Continuing in our popular series of Migrant Tales – first hand accounts of the migrant experience of New Zealand
Our second tale today was written by a biotechnologist who lived in New Zealand for 9 years before returning to the US.
There are many things the author won’t miss about NZ: crime, a substandard education system, lazy workers, high cost of materials, clueless investors, difficult working conditions imposed by “partners” and the lack of qualified talent. She describes New Zealand’s universities as a Ponzi scheme by the government to indebt students for degrees no one gives a toss about because the degrees are useless.
I just returned to the us after 9 years in NZ and despite the problems the US has, it still offers better opportunity than NZ will ever have. So the deal is I grew up in what is now Silicon Valley. After my wife died I decided to quit the rat race and move to NZ where the promise of better work/life balance a more laid back approach to life and the beauty were a real draw. I found a job in biotech and was made an offer. So the process to migrate began. I should have known from the very start when my case officer screwed up my application that this attitude was endemic in NZ. Bottom line is don’t drink the NZ 100% pure kool-aid. NZ does a great job of marketing, but there is little substance to what is there.
When I arrived it was clear from the beginning that there is a habit of new people going to NZ full of promise, ideas, energy and such. But after a few months of hitting brick walls, people saying “go back where you came from, being robbed and generally finding the cost of living to be much higher than the government sites would have you believe, the blom was already of the rose.
That’s okay, I have lived in many states in the US and in countries, so I am no stranger to adaptation. But what I did find was gross racism, nepotism, an attitude of “we don’t care” and having time off is more important than working. Unfortunately I didn’t learn that until I started a biotech company and couldn’t find talent, and the “talent” I did find was under qualified and not willing to work very hard. On top of that the investors I had, farmers and property developers, were expecting to get returns like they had with farms and housing. To top it of the government gave us a grant, but applied compliance terms that were unprecedented. It is no wonder there is no biotechnology in NZ (Sorry, that’s not true. they consider new forms of grass and breeds of cows and sheep to be biotechnology! What a joke!) All the talent we did find was imported from overseas and the resentment of the locals was palpable.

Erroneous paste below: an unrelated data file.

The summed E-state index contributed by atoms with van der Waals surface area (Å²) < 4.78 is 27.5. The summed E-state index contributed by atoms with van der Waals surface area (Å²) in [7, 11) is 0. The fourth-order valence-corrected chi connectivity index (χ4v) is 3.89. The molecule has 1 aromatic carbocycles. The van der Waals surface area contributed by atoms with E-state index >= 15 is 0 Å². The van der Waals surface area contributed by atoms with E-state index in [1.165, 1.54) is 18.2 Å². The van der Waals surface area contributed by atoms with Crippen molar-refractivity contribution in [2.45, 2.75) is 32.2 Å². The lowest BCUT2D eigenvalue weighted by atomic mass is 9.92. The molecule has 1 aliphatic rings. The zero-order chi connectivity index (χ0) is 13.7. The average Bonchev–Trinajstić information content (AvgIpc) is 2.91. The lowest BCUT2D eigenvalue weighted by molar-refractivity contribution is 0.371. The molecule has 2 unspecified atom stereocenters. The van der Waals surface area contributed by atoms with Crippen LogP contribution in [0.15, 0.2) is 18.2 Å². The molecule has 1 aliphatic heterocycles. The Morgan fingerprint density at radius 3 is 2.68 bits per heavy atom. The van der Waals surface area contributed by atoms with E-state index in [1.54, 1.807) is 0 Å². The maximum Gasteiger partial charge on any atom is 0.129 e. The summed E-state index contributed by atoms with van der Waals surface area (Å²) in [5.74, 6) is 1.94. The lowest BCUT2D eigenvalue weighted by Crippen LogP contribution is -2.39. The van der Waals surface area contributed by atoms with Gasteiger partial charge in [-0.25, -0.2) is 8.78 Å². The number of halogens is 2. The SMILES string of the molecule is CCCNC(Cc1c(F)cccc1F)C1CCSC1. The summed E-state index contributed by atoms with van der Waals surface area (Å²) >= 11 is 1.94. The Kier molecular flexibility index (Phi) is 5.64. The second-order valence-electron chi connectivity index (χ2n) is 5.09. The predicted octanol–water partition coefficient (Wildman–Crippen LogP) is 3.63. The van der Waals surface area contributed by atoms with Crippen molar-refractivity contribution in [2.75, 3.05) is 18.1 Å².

so now I have acquired the rights to the technology I had in New Zealand and brought it home to the US where the talent, resources and capital are literally falling at my feet! But wait, now my former company is not honoring my license, so what am I to do? Sue? Yeah, right. As others have posted the NZ courts are more like a criminal day-care system. After being burglarized twice, robbed three times and my son being mugged I found little to no solace with the police or courts. So I would rather live in the US where criminals are actually held to account, rather than NZ where crime is merely a way of life.
When I was recently asked what I missed about NZ, it came down to one thing: the scenery and being able to be in the country after a few minutes drive. I don’t miss the attitudes of (most) Kiwis, I don’t miss the high cost of living, I don’t miss the BS of “clean and green,” I don’t miss the horrible food, and I don’t miss the fact that Air New Zealand has a monopoly on air travel and will cancel you flight at a moments notice and not give a toss. As a business owner there are many other things that after 9 years I won’t miss. Lazy workers, high cost of materials, clueless investors who only want quick returns, difficult working conditions imposed by “partners” the previously mentioned lack of qualified talent, etc, etc.
Oh and to those of you who are thinking of getting an education in NZ, the educational system is also horrible. For example, my daughter, who attended a high school in the US ranked in the top 1% was told she was not qualified to graduate because she didn’t have all the UK and Maori historical BS. This despite scoring very high on her SATs. The solution? An online GED that allowed her to get into a top US University. To top that of, the university my labs are at offers a “Biotechnology” degree they proudly tout as the first “named Biotechnology degree in the world” Yeah? So what, when you idea of biotechnology is brewing beer! The “biotech engineers” I hired had never even seen a bioreactor. The university system is merely a Ponzi scheme by the government to indebt students through student loans for degrees no one gives a toss about because the degrees are useless. This is why most University professors are home grown. All the good Kiwi professors I have worked with are overseas at real universities.
So farewell NZ. Nice to visit, will never live there again.